Who’s this week’s hero, Johnny?
This week’s hero is a multi-lingual 26-year-old Belgian striker currently bestriding Serie A at Inter Milan. Now at his sixth club since 2008 in a career which has seen him already rack up 435 games. He’s scored a grand total of 203 goals in that time which, by any standards, is pretty phenomenal, especially as he’s not played in especially stellar teams such as Everton, West Brom and Manchester United
Until his transfer to Inter from United there had long been a pervading feeling amongst the footballing cognoscenti that he hadn’t been quite appreciated enough. That he scored nearly a goal every other game for United, in a side that was malfunctioning, yet was shipped out even without a replacement being lined up is illustrative of this dismissive attitude towards him and his outstanding attributes.
There are those who have always suspected that there is a racist undertone to some of the criticism. That the language used to describe him is always that of physicality and rarely anything more sophisticated and this had led to him being seen essentially as a blundering big number nine and little else, when that is far from the truth.
To hear him talk very articulately about the poverty and racism of his childhood, it’s impossible not to feel admiration and empathy for him. He really has overcome a helluva lot on a professional and personal basis to emerge triumphant.
“I wanted to be the best footballer in Belgian history. That was my goal. Not good. Not great. The best. I played with so much anger, because of a lot of things … because of the rats running around in our apartment … because I couldn’t watch the Champions League … because of how the other parents used to look at me. I was on a mission. When I was 12, I scored 76 goals in 34 games. I scored them all wearing my dad’s shoes. Once our feet got to be the same size, we used to share.”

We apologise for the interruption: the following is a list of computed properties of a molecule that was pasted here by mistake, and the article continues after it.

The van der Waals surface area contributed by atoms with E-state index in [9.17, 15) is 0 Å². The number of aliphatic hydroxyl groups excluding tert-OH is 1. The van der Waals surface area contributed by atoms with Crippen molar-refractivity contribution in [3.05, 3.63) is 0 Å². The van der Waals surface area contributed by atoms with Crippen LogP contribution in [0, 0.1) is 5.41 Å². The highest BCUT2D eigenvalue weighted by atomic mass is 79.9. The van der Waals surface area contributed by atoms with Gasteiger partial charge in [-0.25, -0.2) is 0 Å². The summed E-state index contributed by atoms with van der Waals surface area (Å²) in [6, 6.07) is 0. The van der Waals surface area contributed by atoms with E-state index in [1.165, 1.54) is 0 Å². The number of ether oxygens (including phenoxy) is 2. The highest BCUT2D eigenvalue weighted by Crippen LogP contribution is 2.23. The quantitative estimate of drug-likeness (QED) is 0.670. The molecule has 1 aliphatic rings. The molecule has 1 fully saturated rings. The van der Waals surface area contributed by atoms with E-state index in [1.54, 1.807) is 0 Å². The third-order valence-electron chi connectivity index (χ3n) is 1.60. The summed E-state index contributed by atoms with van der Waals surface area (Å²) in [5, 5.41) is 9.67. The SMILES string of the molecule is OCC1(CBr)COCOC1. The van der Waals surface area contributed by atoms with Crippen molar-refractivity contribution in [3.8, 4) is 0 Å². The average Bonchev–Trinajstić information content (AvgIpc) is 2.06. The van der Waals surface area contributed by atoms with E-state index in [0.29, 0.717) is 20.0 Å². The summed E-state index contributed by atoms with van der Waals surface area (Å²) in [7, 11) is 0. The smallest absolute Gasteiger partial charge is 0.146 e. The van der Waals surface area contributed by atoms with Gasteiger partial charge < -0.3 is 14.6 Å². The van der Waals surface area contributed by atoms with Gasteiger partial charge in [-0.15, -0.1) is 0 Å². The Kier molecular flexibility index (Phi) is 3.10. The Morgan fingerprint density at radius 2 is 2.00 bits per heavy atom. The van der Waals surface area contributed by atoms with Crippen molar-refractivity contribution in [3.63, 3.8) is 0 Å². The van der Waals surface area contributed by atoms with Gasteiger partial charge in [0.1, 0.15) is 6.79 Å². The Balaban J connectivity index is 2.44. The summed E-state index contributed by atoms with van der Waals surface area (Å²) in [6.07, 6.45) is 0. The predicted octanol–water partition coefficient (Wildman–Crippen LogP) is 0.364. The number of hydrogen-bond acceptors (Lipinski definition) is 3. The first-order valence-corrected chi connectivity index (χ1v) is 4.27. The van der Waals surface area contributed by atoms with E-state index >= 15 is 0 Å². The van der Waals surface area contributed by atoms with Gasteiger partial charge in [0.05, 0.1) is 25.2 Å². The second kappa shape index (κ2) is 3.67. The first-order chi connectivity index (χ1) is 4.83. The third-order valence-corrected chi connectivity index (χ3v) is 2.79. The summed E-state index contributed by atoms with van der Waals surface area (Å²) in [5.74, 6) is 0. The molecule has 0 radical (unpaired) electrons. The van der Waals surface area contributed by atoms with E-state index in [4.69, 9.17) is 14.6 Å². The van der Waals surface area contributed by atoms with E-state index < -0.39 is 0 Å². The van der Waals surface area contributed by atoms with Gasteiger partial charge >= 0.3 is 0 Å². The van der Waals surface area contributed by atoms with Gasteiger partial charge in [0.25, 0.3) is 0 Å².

He’s been playing for his country since 2010 aged 17 and has scored 52 in 84 which is a pretty amazing international strike rate and he must stand a good chance of being top scorer at this year’s Euros. A proper smarty pants, he can speak French, Dutch, English, Portuguese, Spanish and a Congolese Swahili dialect, as well as being able to understand German.
Oh yeah, and our very own Daniel Storey is massively in love with him. That’ll be Romelu Menama Lukaku Bolingoli, then.
What have they done to deserve this then?
His two goals against Napoli at the weekend took his total to 16 in 23 in Italy this season. By November he had matched Real Ronaldo’s nine goals in his first 11 games for the club.
The first this weekend was an amazing counter-attacking run from within his own half
Everywhere Rom has played he’s scored absolute shedloads. He is as close to a guarantee of goals as you’re going to get, in fact. After starting out at Anderlecht and scoring 41 in 98, he moved to Chelsea and became one of the coterie of brilliant players that arrived at Stamford Bridge around the time and was promptly largely ignored. He left for West Brom after just 15 games without scoring – the only barren spell of his career to date apart from a 12-game stretch in that awful Mourinho Manchester United side.
After one season in the Midlands and a goal every other game he went to Everton for four seasons and netted 87 in 166, hence the £75million move to Old Trafford. While United recouped their money on the transfer to Italy, there was a general air of ‘what the hell are they doing?’ about the move, not least because he was their top scorer in a team that could fairly be described as very bloody average. Right now, there is big Rom-shaped hole in the team and it is emblematic of the club’s thought-free planning and ability to alienate great players
However, it’s not all been smooth going in Italy. He’s suffered racial abuse by some Cagliari fans in a season which, to say the least, has hardly shone a positive light on Serie A and its administration.
If you look at footage of his goals, what is clear is that if anyone still harbours the idea that he’s just a big centre forward who uses his 6ft 3ins frame to bully defenders, that is so far from the truth. Yes, he is physically imposing but actually, that central big number nine role he was asked to play is, some might say, all too typical of English football’s least progressive traditions. He has so much more than that.
At times he plays more like a skilful, nippy winger or wide man, often on the left. And as a lifelong fan of Real Ronaldo, it is impossible not to see at least some parallels with the great man when he’s bearing down on goal at speed and lashing one into the corner.